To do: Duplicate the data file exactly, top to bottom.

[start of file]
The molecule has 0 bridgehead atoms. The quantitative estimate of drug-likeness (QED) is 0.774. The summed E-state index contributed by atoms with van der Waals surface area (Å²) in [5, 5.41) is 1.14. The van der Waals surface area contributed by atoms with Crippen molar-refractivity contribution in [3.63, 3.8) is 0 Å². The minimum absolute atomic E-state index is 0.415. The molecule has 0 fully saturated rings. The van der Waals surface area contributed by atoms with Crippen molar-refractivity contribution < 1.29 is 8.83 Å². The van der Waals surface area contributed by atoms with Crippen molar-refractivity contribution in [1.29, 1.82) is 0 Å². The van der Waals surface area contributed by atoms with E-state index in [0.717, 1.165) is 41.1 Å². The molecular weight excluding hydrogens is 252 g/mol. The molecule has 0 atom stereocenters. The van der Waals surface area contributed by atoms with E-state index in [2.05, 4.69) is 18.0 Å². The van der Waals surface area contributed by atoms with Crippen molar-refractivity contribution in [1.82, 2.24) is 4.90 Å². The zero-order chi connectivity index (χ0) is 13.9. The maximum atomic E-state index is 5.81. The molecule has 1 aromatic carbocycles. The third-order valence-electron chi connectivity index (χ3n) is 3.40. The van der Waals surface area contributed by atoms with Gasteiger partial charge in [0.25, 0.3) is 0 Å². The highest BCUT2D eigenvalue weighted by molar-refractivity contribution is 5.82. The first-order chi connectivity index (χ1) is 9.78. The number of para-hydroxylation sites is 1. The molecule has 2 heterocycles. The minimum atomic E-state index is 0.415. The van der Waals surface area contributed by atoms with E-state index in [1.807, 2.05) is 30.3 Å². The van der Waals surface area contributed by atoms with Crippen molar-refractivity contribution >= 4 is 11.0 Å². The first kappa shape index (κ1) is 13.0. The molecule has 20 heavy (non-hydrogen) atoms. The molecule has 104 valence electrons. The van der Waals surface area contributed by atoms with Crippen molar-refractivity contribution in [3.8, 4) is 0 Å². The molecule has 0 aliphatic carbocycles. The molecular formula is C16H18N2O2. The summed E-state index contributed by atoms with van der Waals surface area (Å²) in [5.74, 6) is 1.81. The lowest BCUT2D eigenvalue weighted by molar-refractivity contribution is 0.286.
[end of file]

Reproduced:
The molecule has 0 bridgehead atoms. The quantitative estimate of drug-likeness (QED) is 0.774. The summed E-state index contributed by atoms with van der Waals surface area (Å²) in [5, 5.41) is 1.14. The van der Waals surface area contributed by atoms with Crippen molar-refractivity contribution in [3.63, 3.8) is 0 Å². The minimum absolute atomic E-state index is 0.415. The molecule has 0 fully saturated rings. The van der Waals surface area contributed by atoms with Crippen molar-refractivity contribution < 1.29 is 8.83 Å². The van der Waals surface area contributed by atoms with Crippen molar-refractivity contribution in [1.29, 1.82) is 0 Å². The van der Waals surface area contributed by atoms with E-state index in [0.717, 1.165) is 41.1 Å². The molecular weight excluding hydrogens is 252 g/mol. The molecule has 0 atom stereocenters. The van der Waals surface area contributed by atoms with E-state index in [2.05, 4.69) is 18.0 Å². The van der Waals surface area contributed by atoms with Crippen molar-refractivity contribution in [1.82, 2.24) is 4.90 Å². The zero-order chi connectivity index (χ0) is 13.9. The maximum atomic E-state index is 5.81. The molecule has 1 aromatic carbocycles. The third-order valence-electron chi connectivity index (χ3n) is 3.40. The van der Waals surface area contributed by atoms with Gasteiger partial charge in [0.25, 0.3) is 0 Å². The highest BCUT2D eigenvalue weighted by molar-refractivity contribution is 5.82. The first-order chi connectivity index (χ1) is 9.78. The number of para-hydroxylation sites is 1. The molecule has 2 heterocycles. The minimum atomic E-state index is 0.415. The van der Waals surface area contributed by atoms with E-state index in [1.807, 2.05) is 30.3 Å². The van der Waals surface area contributed by atoms with Crippen molar-refractivity contribution >= 4 is 11.0 Å². The first kappa shape index (κ1) is 13.0. The molecule has 20 heavy (non-hydrogen) atoms. The molecule has 104 valence electrons. The van der Waals surface area contributed by atoms with Crippen molar-refractivity contribution in [3.8, 4) is 0 Å². The molecule has 0 aliphatic carbocycles. The molecular formula is C16H18N2O2. The summed E-state index contributed by atoms with van der Waals surface area (Å²) in [5.74, 6) is 1.81. The lowest BCUT2D eigenvalue weighted by molar-refractivity contribution is 0.286.